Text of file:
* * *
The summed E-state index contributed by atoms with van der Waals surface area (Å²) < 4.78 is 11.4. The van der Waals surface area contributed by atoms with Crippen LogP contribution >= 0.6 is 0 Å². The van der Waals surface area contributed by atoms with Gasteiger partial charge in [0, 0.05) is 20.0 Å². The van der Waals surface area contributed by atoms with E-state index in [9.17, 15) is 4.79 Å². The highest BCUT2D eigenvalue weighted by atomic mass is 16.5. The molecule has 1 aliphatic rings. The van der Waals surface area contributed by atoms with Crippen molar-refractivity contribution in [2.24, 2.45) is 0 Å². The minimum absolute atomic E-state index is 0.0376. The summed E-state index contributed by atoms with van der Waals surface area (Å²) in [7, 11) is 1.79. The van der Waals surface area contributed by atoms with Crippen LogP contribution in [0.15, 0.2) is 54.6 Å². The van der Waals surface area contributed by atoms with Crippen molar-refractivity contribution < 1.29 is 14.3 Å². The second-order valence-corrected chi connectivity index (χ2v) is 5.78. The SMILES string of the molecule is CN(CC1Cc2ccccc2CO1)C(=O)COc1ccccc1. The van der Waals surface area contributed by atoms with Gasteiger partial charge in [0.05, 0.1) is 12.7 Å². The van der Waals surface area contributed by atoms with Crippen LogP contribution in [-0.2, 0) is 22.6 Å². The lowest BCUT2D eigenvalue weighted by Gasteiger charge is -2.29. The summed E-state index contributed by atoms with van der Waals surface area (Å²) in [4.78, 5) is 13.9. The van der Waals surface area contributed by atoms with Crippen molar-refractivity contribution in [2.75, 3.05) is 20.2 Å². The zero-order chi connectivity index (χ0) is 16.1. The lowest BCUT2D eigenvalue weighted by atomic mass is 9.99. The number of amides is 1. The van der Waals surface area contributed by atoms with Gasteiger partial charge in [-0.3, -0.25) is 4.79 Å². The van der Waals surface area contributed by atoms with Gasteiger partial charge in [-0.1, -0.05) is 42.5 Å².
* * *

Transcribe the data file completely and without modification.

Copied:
The summed E-state index contributed by atoms with van der Waals surface area (Å²) < 4.78 is 11.4. The van der Waals surface area contributed by atoms with Crippen LogP contribution >= 0.6 is 0 Å². The van der Waals surface area contributed by atoms with Gasteiger partial charge in [0, 0.05) is 20.0 Å². The van der Waals surface area contributed by atoms with E-state index in [9.17, 15) is 4.79 Å². The highest BCUT2D eigenvalue weighted by atomic mass is 16.5. The molecule has 1 aliphatic rings. The van der Waals surface area contributed by atoms with Crippen molar-refractivity contribution in [2.24, 2.45) is 0 Å². The minimum absolute atomic E-state index is 0.0376. The summed E-state index contributed by atoms with van der Waals surface area (Å²) in [7, 11) is 1.79. The van der Waals surface area contributed by atoms with Crippen LogP contribution in [0.15, 0.2) is 54.6 Å². The van der Waals surface area contributed by atoms with Crippen molar-refractivity contribution < 1.29 is 14.3 Å². The second-order valence-corrected chi connectivity index (χ2v) is 5.78. The SMILES string of the molecule is CN(CC1Cc2ccccc2CO1)C(=O)COc1ccccc1. The van der Waals surface area contributed by atoms with Gasteiger partial charge in [0.05, 0.1) is 12.7 Å². The van der Waals surface area contributed by atoms with Crippen LogP contribution in [-0.2, 0) is 22.6 Å². The lowest BCUT2D eigenvalue weighted by Gasteiger charge is -2.29. The summed E-state index contributed by atoms with van der Waals surface area (Å²) in [4.78, 5) is 13.9. The van der Waals surface area contributed by atoms with Crippen molar-refractivity contribution in [2.75, 3.05) is 20.2 Å². The zero-order chi connectivity index (χ0) is 16.1. The lowest BCUT2D eigenvalue weighted by atomic mass is 9.99. The number of amides is 1. The van der Waals surface area contributed by atoms with Gasteiger partial charge in [-0.3, -0.25) is 4.79 Å². The van der Waals surface area contributed by atoms with Gasteiger partial charge in [-0.1, -0.05) is 42.5 Å².